Obesity is not causatively linked to either benign nodular thyroid disease or thyroid cancer, according to study results published in The Journal of Clinical Endocrinology & Metabolism.
Previous studies have reported an association between adiposity and thyroid cancer and there are data indicating that obesity is associated with more aggressive features of thyroid malignancies. In the current study, researchers explored the association between obesity and other adiposity-related factors and the risk for benign nodular thyroid disease and thyroid cancer. Mendelian randomization was performed to assess the effects of polymorphisms associated with obesity.
The researchers used data from the UK Biobank on unrelated individuals of European ancestry and identified 1812 (82% women; mean age, 58.92 years) with benign nodular thyroid disease and 425 (74% women; mean age, 57.72 years) with differentiated thyroid carcinoma. Separate control groups were used for the 2 cohorts so that control individuals had no history of nodular thyroid disease (n=377,896) and no history of any cancer (n=310,176), respectively.
Observational findings revealed an association between higher adiposity and an increased risk for benign nodular thyroid disease, as each standard deviation increase (4.8 kg/m2) in body mass index (BMI) was associated with a 15% increased risk for benign nodular thyroid disease (odds ratio [OR], 1.15; 95% CI, 1.08-1.22). In a similar fashion, a higher waist to hip ratio was associated with benign nodular thyroid disease (OR, 1.16; 95% CI, 1.09-1.23), but there was no association with thyroid cancer.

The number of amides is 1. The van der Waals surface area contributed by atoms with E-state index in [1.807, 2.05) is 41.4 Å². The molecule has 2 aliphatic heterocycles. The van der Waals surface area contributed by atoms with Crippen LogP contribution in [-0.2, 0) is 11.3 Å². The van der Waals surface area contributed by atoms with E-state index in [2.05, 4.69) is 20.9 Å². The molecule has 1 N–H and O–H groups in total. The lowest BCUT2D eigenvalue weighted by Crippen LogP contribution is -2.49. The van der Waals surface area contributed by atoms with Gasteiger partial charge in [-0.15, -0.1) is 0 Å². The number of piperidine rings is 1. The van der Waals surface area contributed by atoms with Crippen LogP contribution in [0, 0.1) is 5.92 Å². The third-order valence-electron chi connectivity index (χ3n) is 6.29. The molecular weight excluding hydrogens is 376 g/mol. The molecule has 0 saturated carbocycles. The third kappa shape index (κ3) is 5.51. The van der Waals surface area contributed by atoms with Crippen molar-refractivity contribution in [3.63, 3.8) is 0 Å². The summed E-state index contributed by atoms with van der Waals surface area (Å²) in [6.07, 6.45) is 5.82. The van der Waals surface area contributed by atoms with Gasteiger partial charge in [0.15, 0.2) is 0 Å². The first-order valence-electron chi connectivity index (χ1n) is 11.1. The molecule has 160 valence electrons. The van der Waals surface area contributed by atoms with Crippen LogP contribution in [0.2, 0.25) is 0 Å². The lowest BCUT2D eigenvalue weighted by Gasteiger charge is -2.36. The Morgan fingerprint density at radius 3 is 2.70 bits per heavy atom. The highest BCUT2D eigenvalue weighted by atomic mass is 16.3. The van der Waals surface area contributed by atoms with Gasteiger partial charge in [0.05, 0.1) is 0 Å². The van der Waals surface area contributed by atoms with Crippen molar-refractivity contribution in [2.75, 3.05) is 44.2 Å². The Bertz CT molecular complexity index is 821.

Mendelian randomization analysis provided no evidence for a causal role of BMI, waist to hip ratio, or waist to hip ratio adjusted for BMI in thyroid nodule or malignancy risk. Although there was also no evidence that a higher genetic liability for type 2 diabetes caused thyroid cancer, the risk for the malignancy was 45% higher in individuals in the top quartile of the genetic risk score for type 2 diabetes (OR, 1.45; 95% CI, 1.11-1.90).
The study had several limitations, including small sample of patients with thyroid cancer, possible healthy volunteer bias in the UK Biobank database, potential recall bias as diagnosis of type 2 diabetes was based on self-report, and the low prevalence of thyroid nodules (0.5% in the study population vs 2%-6% for reported prevalence in other literature), which suggested potential detection bias with many undiagnosed nodules.
“[W]e were unable to find a causative link between obesity and either benign nodular thyroid disease or thyroid cancer. This suggests the possibility of other factors confounding the reported observational associations in the case of obesity,” concluded the researchers.
Fussey JM, Beaumont RN, Wood AR, Vaidya B, Smith J, Tyrrell J. Does obesity cause thyroid cancer? A Mendelian randomization study [published online May 11, 2020]. J Clin Endocrinol Metab. doi:10.1210/clinem/dgaa250